Talking about becoming a journalist makes Samoeurth Seavmeng’s bright, inquisitive eyes light up from behind her thick-framed glasses. She says the female journalists she looks up to are “fearless.”
“I want to be that kind of person,” she says.
Two years ago, when Seavmeng was studying at the Royal University of Phnom Penh’s Department of Media and Communications, she landed a coveted internship with the Cambodia Daily. It seemed like the world of journalism was opening up to her.
“When I interned I did big stories about educational system issues, the dropout rate and people leaving school to go work in Thailand,” she says. “I want to be the one to talk about [these issues].”
In a perfect world, she would have gone to work as a reporter for the Cambodia Daily after graduating. And if a job there didn’t pan out, it wouldn’t have been such a big deal; there were other independent media outlets to choose from.
As Cambodia's independent media collapses, young journalism students have few job options. By @quinnlibson.
Seavmeng, and other aspiring journalists like her, came of age at a time when their country was often hailed as a bright spot for press freedom in a region with an otherwise dim record of fostering independent reporting. But in less than a year, that situation has unraveled, leaving scores of keen young reporters wondering if there is still a place for them in Cambodia’s journalism industry.
In September, the Cambodia Daily closed over a looming multimillion-dollar tax bill that was widely considered to be politically motivated. Dozens of independent or opposition-linked radio stations were removed from the air.
That was followed by the sale of the Phnom Penh Post, the country’s last remaining independent newspaper — which was also facing a large tax bill — in a deal that smacked heavily of government involvement and left the newspaper’s ownership details murkily hidden, with its editorial integrity open to questions.
Individual journalists have also been targeted. Two Radio Free Asia reporters, Yeang Sothearin and Oun Chhin are in jail on espionage charges, and Cambodia’s press freedom ranking has, unsurprisingly, plummeted as a result. All of this has hit Cambodia’s independent journalists hard.
Some local reporters have chosen to leave journalism, while others are getting by working as fixers and translators for foreign correspondents — all the while keenly aware that much of this demand will dry up after the international interest in Sunday’s general election has faded.
Seavmeng describes the feeling of watching her dream workplace close in one word: “Hopeless.”
“I think I still want to [be a reporter] but it seems I don’t have a good place to go,” she says. “It’s very sad… Cambodia right now needs journalists to tell them the truth.”
Many of the young Cambodians like Seavmeng who hoped to become journalists are idealists. They say they prioritize a newsroom’s commitment to editorial independence and journalistic ethics above almost all other criteria.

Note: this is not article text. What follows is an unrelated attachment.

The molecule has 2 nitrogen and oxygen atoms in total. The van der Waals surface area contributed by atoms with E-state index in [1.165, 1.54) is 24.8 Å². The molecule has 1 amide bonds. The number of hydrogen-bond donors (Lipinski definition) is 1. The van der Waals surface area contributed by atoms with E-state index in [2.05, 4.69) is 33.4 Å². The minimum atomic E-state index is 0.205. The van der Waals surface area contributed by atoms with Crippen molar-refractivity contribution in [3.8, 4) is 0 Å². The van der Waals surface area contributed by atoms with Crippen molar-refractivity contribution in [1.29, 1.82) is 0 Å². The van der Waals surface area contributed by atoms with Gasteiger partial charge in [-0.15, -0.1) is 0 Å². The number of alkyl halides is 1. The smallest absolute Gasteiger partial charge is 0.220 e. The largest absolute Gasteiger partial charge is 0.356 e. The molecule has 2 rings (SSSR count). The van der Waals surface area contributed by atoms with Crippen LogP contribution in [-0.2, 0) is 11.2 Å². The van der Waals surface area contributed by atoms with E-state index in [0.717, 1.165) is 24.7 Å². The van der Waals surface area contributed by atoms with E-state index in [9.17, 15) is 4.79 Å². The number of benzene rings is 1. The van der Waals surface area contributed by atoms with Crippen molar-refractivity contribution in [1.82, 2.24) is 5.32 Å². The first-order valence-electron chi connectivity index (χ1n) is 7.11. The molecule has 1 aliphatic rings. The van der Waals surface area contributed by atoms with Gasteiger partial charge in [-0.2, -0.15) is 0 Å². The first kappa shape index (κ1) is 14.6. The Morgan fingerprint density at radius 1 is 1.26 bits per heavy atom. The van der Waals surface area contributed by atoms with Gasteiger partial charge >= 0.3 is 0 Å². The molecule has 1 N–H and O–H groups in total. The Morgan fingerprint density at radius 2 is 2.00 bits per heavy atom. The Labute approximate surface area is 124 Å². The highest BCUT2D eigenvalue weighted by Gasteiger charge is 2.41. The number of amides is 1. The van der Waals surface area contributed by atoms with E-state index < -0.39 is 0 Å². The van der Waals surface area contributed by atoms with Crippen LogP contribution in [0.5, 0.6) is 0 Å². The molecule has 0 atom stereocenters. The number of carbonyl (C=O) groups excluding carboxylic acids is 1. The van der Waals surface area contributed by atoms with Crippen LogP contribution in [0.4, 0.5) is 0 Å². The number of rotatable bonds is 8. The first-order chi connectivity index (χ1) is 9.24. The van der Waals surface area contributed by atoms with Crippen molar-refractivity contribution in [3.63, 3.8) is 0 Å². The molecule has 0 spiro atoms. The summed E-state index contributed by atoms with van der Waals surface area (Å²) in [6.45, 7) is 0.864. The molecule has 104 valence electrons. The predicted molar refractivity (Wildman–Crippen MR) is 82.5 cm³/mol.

And, after what unfolded at The Phnom Penh Post, the number of outlets that meet their high standards has dwindled to almost zero.
“There are a lot of news media. But they’re not independent at all,” says another recent journalism graduate, who asked not to be identifed.
They would rather put their dreams on hold than risk compromising their values by working at outlets with questionable allegiances.
The graduate worked as an intern at the Phnom Penh Post for two months earlier this year. In the time she spent there, she didn’t shy away from stories that touched on controversial issues such as land rights, a shooting that allegedly involved police, and drug crime.
She had also been hoping that her internship would lead to a job. But that plan is on hold now, based on her assessment of the Post following its sale.
“From what I have read, it’s become one-sided news,” she says. “Some articles, they use only Post Staff and you don’t even know about who has written it,” she adds, referring to a recent crop of un-bylined articles.
One such authorless article argued that Cambodia is not, in fact, in the midst of a crackdown on free media and civil society, but instead merely suffers from an “image problem.”
She is acutely aware of the choices she might face as a reporter that could jeopardize her sense of integrity.
“If I’m going to be a reporter, then I have to follow the rule of the organization,” she says, expressing a concern that editors could censor her work. “That’s why now I’m thinking I’m not going to be a reporter anymore.”
Aun Chhengpor, a journalist at Voice of America’s Khmer service who teaches a course on news literacy at RUPP, says concerns about the future of journalism in Cambodia “keep [him] awake at night.”
“It’s a clear objective fact that this crackdown has very serious impacts on the students, on journalists, on everyone, even the future of the country,” Chhengpor says.
He says it’s “very discouraging” to learn that some of his most promising students feel they have no choice but to leave journalism behind. But he remains hopeful that, with the right guidance, they can still find a way to report important stories.
Not much is certain these days in Cambodia, but one thing is clear: the country is at risk of losing this crop of bright young reporters.
Another young journalist, Vann Sopheakvatey, said she is considering moving abroad to pursue a career in the field.
“I would seek an opportunity overseas rather than in Cambodia,” she said, days before leaving the country for an internship at DW in Germany.